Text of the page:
The body is the doorway to the palpable ‘self’ underneath concepts and the opening onto its continuity with the vastness beyond (Gendlin 1964). From this view each individual (therapist as well as client) is an opening, not only onto himself or herself, but also onto the unfinished process of existence. In therapy we often try to understand what appears in that opening; usually only the self that appears, not the vastness.

 

Both existential and experiential approaches encourage us to pause our usual living so that the weight of cultural and conceptual assumptions do not smother the novelty that might emerge from paying attention to the moment-by-moment idiosyncrasy of any individual’s experiencing. In order to understand ‘the person inside’ we must get beyond the camouflage of belief and assumptions. But can we form a therapy from a basic openness like that?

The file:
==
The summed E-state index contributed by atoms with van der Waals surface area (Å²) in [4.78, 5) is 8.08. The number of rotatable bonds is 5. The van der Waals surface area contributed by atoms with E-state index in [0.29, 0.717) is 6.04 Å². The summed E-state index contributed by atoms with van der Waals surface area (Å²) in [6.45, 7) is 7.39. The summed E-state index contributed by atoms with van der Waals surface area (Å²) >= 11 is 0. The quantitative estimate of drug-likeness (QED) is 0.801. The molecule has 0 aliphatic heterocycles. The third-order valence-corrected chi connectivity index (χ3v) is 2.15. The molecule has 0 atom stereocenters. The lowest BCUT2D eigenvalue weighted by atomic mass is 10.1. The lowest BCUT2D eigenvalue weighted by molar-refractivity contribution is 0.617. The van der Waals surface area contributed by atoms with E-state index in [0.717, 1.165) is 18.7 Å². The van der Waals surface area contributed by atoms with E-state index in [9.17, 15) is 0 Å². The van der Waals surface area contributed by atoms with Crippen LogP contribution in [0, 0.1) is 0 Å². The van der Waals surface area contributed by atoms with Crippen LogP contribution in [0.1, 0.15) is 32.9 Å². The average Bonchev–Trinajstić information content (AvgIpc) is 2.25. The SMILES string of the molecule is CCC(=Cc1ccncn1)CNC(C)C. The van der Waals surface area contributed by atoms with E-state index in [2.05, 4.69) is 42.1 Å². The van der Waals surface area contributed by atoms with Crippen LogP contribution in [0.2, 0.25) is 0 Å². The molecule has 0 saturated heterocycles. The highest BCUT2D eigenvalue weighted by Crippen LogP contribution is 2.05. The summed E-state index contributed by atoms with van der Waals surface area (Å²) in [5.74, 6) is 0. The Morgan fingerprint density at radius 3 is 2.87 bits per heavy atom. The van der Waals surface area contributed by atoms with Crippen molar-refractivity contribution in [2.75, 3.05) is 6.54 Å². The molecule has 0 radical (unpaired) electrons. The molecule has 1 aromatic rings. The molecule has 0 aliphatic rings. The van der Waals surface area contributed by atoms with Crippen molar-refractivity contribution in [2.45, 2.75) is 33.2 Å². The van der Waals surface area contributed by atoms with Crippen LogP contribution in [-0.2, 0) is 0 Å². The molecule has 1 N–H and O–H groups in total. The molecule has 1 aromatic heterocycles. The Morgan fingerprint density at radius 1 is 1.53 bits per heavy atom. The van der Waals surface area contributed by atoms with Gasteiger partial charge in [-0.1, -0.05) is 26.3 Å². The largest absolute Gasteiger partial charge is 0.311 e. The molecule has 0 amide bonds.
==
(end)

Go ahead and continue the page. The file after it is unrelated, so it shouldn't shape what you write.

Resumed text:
Every year we add a handful of new acronyms to the plethora of theories and techniques swaddling contemporary psychotherapy. Whilst not wishing to undermine what each new approach highlights, I am concerned that what I say below could in fact be concretised into just another approach with a catchy abbreviation. My intention is to be guided by what is intuitively familiar to many experienced practitioners: the implicit process underneath the various approaches emerging today.

It sounds arrogant to say that the mode of therapy I am presenting is ‘underneath’. Like I am claiming it’s more profound. Let me be clear – the experiencing level I describe is ‘less than’ a therapeutic skill; it is the fundamental experiencing that makes us human. According to Gendlin’s philosophy, bodily experiencing makes it possible for us to function, walk across a room, hold a conversation, think, imagine, create, and it is what makes human change possible (Gendlin 1997a,b). It is a meta-level, primary. Other approaches assume it and build on it in many useful ways.